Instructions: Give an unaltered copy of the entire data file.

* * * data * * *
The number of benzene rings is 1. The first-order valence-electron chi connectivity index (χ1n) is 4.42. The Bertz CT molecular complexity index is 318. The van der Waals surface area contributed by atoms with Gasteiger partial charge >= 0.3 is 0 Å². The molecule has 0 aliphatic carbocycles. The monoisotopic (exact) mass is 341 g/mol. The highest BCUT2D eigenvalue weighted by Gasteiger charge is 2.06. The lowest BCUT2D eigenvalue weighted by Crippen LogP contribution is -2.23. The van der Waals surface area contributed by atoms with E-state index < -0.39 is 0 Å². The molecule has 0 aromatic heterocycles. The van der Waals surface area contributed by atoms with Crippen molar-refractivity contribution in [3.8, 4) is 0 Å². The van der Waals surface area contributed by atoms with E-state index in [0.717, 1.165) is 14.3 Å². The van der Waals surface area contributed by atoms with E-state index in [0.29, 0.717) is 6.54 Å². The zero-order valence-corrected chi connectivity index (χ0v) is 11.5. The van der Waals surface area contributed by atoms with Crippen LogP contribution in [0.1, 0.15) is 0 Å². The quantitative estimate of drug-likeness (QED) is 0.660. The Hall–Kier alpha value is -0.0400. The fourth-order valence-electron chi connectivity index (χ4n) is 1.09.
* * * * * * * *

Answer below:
The number of benzene rings is 1. The first-order valence-electron chi connectivity index (χ1n) is 4.42. The Bertz CT molecular complexity index is 318. The van der Waals surface area contributed by atoms with Gasteiger partial charge >= 0.3 is 0 Å². The molecule has 0 aliphatic carbocycles. The monoisotopic (exact) mass is 341 g/mol. The highest BCUT2D eigenvalue weighted by Gasteiger charge is 2.06. The lowest BCUT2D eigenvalue weighted by Crippen LogP contribution is -2.23. The van der Waals surface area contributed by atoms with E-state index < -0.39 is 0 Å². The molecule has 0 aromatic heterocycles. The van der Waals surface area contributed by atoms with Crippen molar-refractivity contribution in [3.8, 4) is 0 Å². The van der Waals surface area contributed by atoms with E-state index in [0.717, 1.165) is 14.3 Å². The van der Waals surface area contributed by atoms with E-state index in [0.29, 0.717) is 6.54 Å². The zero-order valence-corrected chi connectivity index (χ0v) is 11.5. The van der Waals surface area contributed by atoms with Crippen LogP contribution in [0.1, 0.15) is 0 Å². The quantitative estimate of drug-likeness (QED) is 0.660. The Hall–Kier alpha value is -0.0400. The fourth-order valence-electron chi connectivity index (χ4n) is 1.09.